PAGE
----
‘Crying in H Mart’ gripping story of love despite loss

Crying in H Mart gripping story of love despite loss

McKenna Slaughter, Managing Editor

“On the dark edge of emerging consciousness, I could already tell she was mine. In fact, she was both of my first words: first ‘oma’, then ‘mom’. I called to her in two languages. Even then I must have known that no one would ever love me as much as she would.”

  • Michelle Zauner, “Crying in H Mart”

After dozens of rave reviews and recommendations filled my social media feeds, all recommending a new memoir by some woman I had never heard of, I decided to finally take the plunge, and put the audiobook on hold at my local library. 20 weeks later, it was ready, and I embarked on a journey I was fully prepared to be disappointed by. What I was met with instead was a contemplative, emotional journey which fills a space sorely needed in the literary world.

“Crying in H Mart”, a memoir Michelle Zauner, singer/songwriter of indie rock band Japanese Breakfast, is a gut wrenching exploration of grief and identity, and of making a path for yourself once you finally realize no one can do it for you.

Telling the story of Zauner’s life, it centers around her mother’s death to pancreatic cancer in 2016, when Zauner was 25. With a heavy focus on her mixed race family and cultural identity, Korean culture and food take center stage. Told through the lens of keystone experiences, Zuner bares her soul to the reader with wild abandon. She tells stories with the confidence of someone who needs no one’s opinion but her own. Zauner details her life from biannual trips to Korea, to turbulent teenage years, to an adulthood which demands she grow up, quickly.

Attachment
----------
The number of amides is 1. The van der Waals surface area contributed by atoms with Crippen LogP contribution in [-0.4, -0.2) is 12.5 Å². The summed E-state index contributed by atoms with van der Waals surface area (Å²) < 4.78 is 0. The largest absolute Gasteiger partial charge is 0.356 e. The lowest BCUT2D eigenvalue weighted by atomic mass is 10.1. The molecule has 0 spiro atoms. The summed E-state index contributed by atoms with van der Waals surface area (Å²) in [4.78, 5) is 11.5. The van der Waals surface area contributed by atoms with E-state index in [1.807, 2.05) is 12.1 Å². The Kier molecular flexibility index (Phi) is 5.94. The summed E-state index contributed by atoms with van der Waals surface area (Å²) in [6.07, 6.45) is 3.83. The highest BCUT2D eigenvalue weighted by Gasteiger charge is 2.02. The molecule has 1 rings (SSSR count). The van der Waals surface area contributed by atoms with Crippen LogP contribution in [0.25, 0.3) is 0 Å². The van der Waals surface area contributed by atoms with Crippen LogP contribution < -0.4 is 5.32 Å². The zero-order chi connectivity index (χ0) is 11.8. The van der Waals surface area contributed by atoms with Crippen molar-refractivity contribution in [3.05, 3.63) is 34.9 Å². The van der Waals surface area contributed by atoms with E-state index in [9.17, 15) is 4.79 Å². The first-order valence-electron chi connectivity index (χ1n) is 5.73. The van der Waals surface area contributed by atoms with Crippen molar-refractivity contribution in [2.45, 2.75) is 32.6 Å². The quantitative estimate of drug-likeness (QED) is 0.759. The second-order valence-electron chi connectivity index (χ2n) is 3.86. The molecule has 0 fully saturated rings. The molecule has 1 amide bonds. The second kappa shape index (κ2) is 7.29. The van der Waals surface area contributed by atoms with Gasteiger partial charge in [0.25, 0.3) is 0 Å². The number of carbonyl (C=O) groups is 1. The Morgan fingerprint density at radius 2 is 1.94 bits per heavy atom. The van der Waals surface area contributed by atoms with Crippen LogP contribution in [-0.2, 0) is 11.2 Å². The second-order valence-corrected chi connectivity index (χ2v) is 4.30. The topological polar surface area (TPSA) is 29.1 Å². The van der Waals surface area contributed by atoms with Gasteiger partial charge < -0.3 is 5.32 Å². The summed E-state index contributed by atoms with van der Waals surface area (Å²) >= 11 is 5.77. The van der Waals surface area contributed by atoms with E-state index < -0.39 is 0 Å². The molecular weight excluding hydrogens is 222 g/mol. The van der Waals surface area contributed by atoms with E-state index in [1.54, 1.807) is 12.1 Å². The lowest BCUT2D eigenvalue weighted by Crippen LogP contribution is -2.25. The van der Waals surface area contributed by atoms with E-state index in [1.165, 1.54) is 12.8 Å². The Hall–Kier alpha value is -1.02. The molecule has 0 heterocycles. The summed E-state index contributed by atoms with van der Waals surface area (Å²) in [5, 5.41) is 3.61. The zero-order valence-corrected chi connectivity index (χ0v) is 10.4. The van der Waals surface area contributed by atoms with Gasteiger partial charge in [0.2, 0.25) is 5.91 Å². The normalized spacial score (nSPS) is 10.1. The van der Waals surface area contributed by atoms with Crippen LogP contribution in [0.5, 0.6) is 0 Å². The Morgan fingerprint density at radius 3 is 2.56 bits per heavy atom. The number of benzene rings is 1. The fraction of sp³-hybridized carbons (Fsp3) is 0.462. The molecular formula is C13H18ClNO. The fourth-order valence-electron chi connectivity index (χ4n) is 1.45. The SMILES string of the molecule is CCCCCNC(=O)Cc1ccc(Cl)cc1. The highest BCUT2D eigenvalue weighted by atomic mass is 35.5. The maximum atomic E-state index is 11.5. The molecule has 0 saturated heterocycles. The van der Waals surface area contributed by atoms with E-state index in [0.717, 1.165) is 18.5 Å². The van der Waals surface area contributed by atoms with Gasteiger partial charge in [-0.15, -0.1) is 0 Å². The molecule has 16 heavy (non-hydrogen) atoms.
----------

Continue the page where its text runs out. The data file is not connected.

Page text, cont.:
The story of her mother, a strict but deeply loving woman, is told with both a tenderness and bitter irony. As Zauner’s life plays out, she writes with constant frustration of her mother and their teenage spats, which slowly shifts to a deep mourning as her health gives way to illness. Regardless of the reader’s firsthand experience with losing a parent, there is an endless well of relatability in her words.

I listened to this book through audio form, and I cannot promote this experience enough. Zauner’s intonation and reading gives a whole new layer of depth to her experience. As she recounts the stories of her formative years and into her early adulthood, she weaves connections that may easily be missed as a traditional novel. Listening to the grief in her voice as she recounts her story, reading the book that she penned in order to move on from mourning, is a rich and personal experience.

Zauner does not pull punches at any point of her story. Every chapter adds a new layer of depth until what is left is a beautiful story woven with only words, and only memory. A continuing theme of the story is how much of both Zauner and her mother’s lives were lost when her mother passed – having only been committed to memory and kept close to her chest. As such, it feels the perfect memorial to leave this novel behind – the most complete of eulogies, immortalizing her mother’s memory, a personal journey left on display to be shared with the world.